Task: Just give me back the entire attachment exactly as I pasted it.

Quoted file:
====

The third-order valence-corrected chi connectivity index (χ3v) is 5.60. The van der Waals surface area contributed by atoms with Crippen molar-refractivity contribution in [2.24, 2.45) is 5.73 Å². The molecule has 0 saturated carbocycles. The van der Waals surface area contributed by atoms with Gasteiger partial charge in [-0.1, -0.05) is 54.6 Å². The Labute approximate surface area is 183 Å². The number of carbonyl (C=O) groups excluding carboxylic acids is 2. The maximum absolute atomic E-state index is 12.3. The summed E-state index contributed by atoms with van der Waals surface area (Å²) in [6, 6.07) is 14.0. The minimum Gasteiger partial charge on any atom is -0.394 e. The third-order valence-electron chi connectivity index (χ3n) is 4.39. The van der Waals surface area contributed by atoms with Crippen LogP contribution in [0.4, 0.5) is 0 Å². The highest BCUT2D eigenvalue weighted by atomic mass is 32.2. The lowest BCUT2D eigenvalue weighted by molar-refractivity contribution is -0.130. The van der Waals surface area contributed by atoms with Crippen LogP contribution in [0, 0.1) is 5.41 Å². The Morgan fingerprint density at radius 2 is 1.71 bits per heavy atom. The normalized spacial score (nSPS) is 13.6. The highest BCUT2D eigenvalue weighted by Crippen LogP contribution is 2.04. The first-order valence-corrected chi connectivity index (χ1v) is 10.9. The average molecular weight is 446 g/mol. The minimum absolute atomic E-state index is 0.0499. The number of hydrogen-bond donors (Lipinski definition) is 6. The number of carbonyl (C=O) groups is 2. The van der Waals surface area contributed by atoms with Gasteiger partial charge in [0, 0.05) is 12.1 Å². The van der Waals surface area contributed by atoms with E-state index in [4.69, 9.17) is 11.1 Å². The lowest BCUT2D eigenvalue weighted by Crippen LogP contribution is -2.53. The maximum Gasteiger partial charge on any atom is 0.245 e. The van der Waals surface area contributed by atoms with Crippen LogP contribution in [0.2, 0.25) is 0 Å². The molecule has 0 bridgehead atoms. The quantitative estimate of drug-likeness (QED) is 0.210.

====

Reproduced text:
The third-order valence-corrected chi connectivity index (χ3v) is 5.60. The van der Waals surface area contributed by atoms with Crippen molar-refractivity contribution in [2.24, 2.45) is 5.73 Å². The molecule has 0 saturated carbocycles. The van der Waals surface area contributed by atoms with Gasteiger partial charge in [-0.1, -0.05) is 54.6 Å². The Labute approximate surface area is 183 Å². The number of carbonyl (C=O) groups excluding carboxylic acids is 2. The maximum absolute atomic E-state index is 12.3. The summed E-state index contributed by atoms with van der Waals surface area (Å²) in [6, 6.07) is 14.0. The minimum Gasteiger partial charge on any atom is -0.394 e. The third-order valence-electron chi connectivity index (χ3n) is 4.39. The van der Waals surface area contributed by atoms with Crippen LogP contribution in [0.4, 0.5) is 0 Å². The highest BCUT2D eigenvalue weighted by atomic mass is 32.2. The lowest BCUT2D eigenvalue weighted by molar-refractivity contribution is -0.130. The van der Waals surface area contributed by atoms with Crippen LogP contribution in [0, 0.1) is 5.41 Å². The Morgan fingerprint density at radius 2 is 1.71 bits per heavy atom. The normalized spacial score (nSPS) is 13.6. The highest BCUT2D eigenvalue weighted by Crippen LogP contribution is 2.04. The first-order valence-corrected chi connectivity index (χ1v) is 10.9. The average molecular weight is 446 g/mol. The minimum absolute atomic E-state index is 0.0499. The number of hydrogen-bond donors (Lipinski definition) is 6. The number of carbonyl (C=O) groups is 2. The van der Waals surface area contributed by atoms with Gasteiger partial charge in [0, 0.05) is 12.1 Å². The van der Waals surface area contributed by atoms with E-state index in [4.69, 9.17) is 11.1 Å². The lowest BCUT2D eigenvalue weighted by Crippen LogP contribution is -2.53. The maximum Gasteiger partial charge on any atom is 0.245 e. The van der Waals surface area contributed by atoms with Crippen LogP contribution in [0.2, 0.25) is 0 Å². The molecule has 0 bridgehead atoms. The quantitative estimate of drug-likeness (QED) is 0.210.